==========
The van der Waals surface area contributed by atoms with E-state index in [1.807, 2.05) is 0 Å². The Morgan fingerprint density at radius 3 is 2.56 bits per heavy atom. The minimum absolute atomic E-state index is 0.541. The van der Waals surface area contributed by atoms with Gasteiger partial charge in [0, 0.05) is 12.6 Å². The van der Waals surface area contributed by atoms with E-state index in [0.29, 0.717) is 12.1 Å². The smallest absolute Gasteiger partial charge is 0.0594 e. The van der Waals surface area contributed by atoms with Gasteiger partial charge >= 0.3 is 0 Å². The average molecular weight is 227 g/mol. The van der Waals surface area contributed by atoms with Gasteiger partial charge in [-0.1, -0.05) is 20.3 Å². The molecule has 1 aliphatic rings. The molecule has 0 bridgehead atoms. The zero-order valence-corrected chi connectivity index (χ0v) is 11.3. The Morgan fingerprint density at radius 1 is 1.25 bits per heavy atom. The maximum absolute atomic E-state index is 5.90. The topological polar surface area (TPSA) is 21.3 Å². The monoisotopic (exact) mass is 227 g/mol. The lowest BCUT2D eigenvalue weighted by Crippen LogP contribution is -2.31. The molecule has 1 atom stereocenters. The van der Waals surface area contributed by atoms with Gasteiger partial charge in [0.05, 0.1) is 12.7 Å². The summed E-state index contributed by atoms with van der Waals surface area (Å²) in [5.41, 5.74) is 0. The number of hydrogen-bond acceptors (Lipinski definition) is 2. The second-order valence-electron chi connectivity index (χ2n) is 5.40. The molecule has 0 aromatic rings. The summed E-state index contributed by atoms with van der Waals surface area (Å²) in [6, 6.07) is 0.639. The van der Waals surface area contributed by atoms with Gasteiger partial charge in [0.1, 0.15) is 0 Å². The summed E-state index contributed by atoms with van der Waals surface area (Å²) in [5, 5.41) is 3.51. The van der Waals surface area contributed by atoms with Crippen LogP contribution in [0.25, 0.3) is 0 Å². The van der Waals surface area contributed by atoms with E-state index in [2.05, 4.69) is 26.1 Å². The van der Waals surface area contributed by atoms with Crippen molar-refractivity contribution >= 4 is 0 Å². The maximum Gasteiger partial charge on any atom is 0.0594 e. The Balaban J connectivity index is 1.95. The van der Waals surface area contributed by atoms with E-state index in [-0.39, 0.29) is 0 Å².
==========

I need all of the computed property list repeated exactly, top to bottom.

The van der Waals surface area contributed by atoms with E-state index in [1.807, 2.05) is 0 Å². The Morgan fingerprint density at radius 3 is 2.56 bits per heavy atom. The minimum absolute atomic E-state index is 0.541. The van der Waals surface area contributed by atoms with Gasteiger partial charge in [0, 0.05) is 12.6 Å². The van der Waals surface area contributed by atoms with E-state index in [0.29, 0.717) is 12.1 Å². The smallest absolute Gasteiger partial charge is 0.0594 e. The van der Waals surface area contributed by atoms with Gasteiger partial charge >= 0.3 is 0 Å². The average molecular weight is 227 g/mol. The van der Waals surface area contributed by atoms with Gasteiger partial charge in [-0.1, -0.05) is 20.3 Å². The molecule has 1 aliphatic rings. The molecule has 0 bridgehead atoms. The zero-order valence-corrected chi connectivity index (χ0v) is 11.3. The Morgan fingerprint density at radius 1 is 1.25 bits per heavy atom. The maximum absolute atomic E-state index is 5.90. The topological polar surface area (TPSA) is 21.3 Å². The monoisotopic (exact) mass is 227 g/mol. The lowest BCUT2D eigenvalue weighted by Crippen LogP contribution is -2.31. The molecule has 1 atom stereocenters. The van der Waals surface area contributed by atoms with Gasteiger partial charge in [0.05, 0.1) is 12.7 Å². The summed E-state index contributed by atoms with van der Waals surface area (Å²) in [5.41, 5.74) is 0. The number of hydrogen-bond acceptors (Lipinski definition) is 2. The second-order valence-electron chi connectivity index (χ2n) is 5.40. The molecule has 0 aromatic rings. The summed E-state index contributed by atoms with van der Waals surface area (Å²) in [6, 6.07) is 0.639. The van der Waals surface area contributed by atoms with Gasteiger partial charge in [0.1, 0.15) is 0 Å². The summed E-state index contributed by atoms with van der Waals surface area (Å²) in [5, 5.41) is 3.51. The van der Waals surface area contributed by atoms with Crippen LogP contribution in [0.25, 0.3) is 0 Å². The van der Waals surface area contributed by atoms with E-state index in [2.05, 4.69) is 26.1 Å². The van der Waals surface area contributed by atoms with Crippen molar-refractivity contribution >= 4 is 0 Å². The maximum Gasteiger partial charge on any atom is 0.0594 e. The Balaban J connectivity index is 1.95. The van der Waals surface area contributed by atoms with E-state index in [-0.39, 0.29) is 0 Å².